I'd been tired on Saturday afternoon. In the week running up to the gig I'd been to see both The Jesus and Mary Chain and Sleaford Mods. Both had been great but it was a higher gigging rate than I'd been used to in recent years and the late nights (and, no doubt, the liquid refreshment that accompanied them) had taken their toll. By 11pm, when I walked out through the vast concourse of Ally Pally into the still young London night, I felt like I could've stayed up ' til 4am. I didn't. I went home, ate a chocolate biscuit, and went to bed but the important thing was I felt like I could've done.

Pam and I had started off the evening round Kathy's being fed exceedingly tasty goats' cheese pasta bake, sampling exotic gins (I passed on this part), and going down a Spotify wormhole of 70s disco. It was lovely but without a visit to the pub as a sort of a nursery slope, volume wise, to prepare us for the gig it felt like the noise was almost overwhelming at first.

Picking tracks evenly from across all four LCD albums (and leaving out crowd pleasers like Losing my Edge, Daft Punk is Playing at My House, Drunk Girls, and North American Scum) this gig was acting as both a celebration, and an overview, of all that was great about the band. An opening salvo of the anthemic, cowbell heavy Us vs Them, I Can Change's wistful look back at eighties synthpop, and the anything but innocuous Get Innocuous set the scene, got the mirrorball spinning, the phones waved in the air, and the pints spilling.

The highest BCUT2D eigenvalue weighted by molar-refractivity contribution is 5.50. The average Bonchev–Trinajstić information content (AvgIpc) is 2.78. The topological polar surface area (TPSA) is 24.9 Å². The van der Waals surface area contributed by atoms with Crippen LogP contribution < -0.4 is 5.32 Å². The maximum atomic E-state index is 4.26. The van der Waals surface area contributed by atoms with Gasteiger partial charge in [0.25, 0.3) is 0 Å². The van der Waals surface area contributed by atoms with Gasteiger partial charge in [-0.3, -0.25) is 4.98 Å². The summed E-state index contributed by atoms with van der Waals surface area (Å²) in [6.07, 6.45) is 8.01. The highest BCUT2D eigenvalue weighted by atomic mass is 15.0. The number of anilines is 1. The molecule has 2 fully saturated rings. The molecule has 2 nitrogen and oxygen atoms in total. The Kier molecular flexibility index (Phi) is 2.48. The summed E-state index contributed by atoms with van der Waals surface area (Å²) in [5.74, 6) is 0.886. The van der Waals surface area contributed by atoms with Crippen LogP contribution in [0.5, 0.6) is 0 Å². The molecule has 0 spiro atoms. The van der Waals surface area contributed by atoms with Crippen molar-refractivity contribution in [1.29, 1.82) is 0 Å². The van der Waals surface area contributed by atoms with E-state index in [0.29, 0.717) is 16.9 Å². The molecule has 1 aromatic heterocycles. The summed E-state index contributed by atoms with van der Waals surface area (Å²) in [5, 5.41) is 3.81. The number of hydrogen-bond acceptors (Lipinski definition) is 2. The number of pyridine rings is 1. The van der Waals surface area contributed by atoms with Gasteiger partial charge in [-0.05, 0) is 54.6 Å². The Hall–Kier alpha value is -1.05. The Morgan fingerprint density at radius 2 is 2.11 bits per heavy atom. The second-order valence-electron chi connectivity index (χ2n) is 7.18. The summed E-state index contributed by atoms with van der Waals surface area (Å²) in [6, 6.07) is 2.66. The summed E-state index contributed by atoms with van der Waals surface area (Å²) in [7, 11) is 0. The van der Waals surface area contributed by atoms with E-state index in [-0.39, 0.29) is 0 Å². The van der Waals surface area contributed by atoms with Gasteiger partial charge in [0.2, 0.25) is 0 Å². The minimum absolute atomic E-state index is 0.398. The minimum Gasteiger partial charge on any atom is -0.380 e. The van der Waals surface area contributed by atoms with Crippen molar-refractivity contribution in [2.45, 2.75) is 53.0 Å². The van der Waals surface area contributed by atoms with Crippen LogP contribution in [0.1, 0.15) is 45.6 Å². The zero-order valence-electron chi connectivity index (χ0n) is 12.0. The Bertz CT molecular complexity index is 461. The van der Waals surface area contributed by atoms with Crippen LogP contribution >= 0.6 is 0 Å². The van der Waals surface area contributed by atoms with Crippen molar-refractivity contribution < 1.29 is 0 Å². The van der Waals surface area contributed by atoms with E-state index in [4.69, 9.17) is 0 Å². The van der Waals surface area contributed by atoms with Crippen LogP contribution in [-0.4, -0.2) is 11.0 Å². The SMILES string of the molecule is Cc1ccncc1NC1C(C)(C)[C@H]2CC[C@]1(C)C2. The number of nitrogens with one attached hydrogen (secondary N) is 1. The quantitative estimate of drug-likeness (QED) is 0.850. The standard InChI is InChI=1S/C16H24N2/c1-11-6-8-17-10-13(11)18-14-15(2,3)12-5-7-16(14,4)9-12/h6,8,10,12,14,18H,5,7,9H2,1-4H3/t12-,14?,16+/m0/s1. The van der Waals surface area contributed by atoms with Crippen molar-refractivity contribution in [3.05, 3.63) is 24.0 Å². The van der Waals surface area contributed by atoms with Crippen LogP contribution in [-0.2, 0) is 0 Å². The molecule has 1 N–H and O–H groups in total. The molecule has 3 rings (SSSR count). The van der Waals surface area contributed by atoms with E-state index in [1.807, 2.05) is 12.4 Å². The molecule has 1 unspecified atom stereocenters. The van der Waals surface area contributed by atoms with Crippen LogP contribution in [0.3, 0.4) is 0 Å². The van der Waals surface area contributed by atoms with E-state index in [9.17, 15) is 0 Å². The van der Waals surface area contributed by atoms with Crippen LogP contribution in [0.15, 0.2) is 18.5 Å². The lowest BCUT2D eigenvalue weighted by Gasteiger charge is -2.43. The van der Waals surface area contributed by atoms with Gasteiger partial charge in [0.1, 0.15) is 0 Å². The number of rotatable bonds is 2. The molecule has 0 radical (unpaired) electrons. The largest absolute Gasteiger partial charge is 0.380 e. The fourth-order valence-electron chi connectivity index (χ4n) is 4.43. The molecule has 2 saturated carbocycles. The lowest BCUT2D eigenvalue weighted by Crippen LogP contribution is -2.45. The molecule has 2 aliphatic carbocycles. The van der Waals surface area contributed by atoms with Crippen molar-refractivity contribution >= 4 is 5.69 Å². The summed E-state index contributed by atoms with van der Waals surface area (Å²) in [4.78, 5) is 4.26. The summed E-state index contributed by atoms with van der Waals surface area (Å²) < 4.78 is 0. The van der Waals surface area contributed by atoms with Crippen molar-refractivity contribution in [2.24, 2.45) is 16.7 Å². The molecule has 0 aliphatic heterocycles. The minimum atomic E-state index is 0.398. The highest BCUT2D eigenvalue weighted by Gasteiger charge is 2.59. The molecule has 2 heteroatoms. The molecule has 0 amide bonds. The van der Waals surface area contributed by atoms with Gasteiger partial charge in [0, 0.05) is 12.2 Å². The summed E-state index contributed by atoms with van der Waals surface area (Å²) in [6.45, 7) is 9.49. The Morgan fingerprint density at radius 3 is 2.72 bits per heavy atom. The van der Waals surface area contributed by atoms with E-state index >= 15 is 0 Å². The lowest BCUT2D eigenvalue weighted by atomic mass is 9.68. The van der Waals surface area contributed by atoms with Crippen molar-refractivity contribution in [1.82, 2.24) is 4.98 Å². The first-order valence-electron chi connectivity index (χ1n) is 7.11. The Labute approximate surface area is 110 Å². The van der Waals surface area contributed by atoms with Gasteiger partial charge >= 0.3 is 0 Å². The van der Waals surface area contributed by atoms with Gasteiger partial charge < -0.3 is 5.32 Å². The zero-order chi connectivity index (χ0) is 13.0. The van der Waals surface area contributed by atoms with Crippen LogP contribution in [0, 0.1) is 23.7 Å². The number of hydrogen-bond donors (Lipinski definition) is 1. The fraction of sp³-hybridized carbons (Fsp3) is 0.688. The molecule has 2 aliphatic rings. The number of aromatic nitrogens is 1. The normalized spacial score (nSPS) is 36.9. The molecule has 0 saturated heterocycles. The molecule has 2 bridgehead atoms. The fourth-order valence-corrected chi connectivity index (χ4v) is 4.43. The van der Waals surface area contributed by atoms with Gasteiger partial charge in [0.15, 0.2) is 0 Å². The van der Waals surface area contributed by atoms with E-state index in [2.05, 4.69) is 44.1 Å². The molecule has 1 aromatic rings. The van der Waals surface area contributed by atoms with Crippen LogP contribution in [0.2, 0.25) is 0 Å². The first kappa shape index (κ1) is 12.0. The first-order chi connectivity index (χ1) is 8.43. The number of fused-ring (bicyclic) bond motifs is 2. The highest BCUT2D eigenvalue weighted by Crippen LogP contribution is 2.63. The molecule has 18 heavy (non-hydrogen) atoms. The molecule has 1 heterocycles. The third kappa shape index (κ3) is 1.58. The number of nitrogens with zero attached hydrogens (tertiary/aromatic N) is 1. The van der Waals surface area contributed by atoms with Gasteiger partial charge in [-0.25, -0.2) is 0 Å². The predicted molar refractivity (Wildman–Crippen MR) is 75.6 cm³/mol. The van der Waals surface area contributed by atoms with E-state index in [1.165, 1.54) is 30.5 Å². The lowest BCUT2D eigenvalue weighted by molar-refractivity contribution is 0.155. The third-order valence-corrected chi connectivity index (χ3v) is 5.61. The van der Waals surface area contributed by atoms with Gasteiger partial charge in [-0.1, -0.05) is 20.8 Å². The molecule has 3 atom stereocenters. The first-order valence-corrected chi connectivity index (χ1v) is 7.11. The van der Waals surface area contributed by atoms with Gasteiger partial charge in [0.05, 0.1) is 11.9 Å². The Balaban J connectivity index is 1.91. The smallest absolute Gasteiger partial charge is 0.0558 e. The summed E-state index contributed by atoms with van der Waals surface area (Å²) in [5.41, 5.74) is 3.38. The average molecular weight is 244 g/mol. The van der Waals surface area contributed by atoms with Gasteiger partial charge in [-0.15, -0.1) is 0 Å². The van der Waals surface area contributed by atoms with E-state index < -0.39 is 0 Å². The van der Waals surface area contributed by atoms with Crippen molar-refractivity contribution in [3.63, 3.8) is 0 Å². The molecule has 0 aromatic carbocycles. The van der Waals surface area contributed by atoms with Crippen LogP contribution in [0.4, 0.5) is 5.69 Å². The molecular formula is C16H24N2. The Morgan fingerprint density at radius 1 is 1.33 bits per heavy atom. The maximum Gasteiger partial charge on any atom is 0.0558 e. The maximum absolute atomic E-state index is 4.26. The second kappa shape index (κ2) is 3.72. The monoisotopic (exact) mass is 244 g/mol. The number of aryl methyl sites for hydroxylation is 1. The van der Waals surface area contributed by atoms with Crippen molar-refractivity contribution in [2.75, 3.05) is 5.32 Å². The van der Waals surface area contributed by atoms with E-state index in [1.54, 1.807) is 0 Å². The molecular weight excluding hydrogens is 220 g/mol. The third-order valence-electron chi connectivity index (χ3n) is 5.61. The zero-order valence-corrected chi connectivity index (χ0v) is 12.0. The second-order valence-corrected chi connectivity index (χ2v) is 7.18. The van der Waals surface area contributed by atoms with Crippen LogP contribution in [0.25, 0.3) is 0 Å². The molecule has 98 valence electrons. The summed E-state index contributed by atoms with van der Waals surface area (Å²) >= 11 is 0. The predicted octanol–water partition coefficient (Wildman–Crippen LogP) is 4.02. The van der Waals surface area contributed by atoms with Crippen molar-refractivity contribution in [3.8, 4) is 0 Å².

There's a lot of 'em in the LCD live experience but whilst Pat Mahoney, Tyler Pope, and the rest all deserve their credit the two focal points are clearly James Murphy and Nancy Whang. She's as glamorous as he is unglamorous. Swapping guitar for keyboards and back again, she comes across like the vice-president of the whole firm. But there's no doubt that, at the end of the day, it's Murphy's baby. He may look like he's just woke up, hasn't brushed the sleep out of his eyes, and is wearing the clothes he slept in but you'd be mad to think he's not entirely in control of proceedings. To the point that he informs the audience, twice, that when they go off stage it'll be for a urination break, an intermission, and definitely not an encore. Don't be thinking they'd do something as crass as that.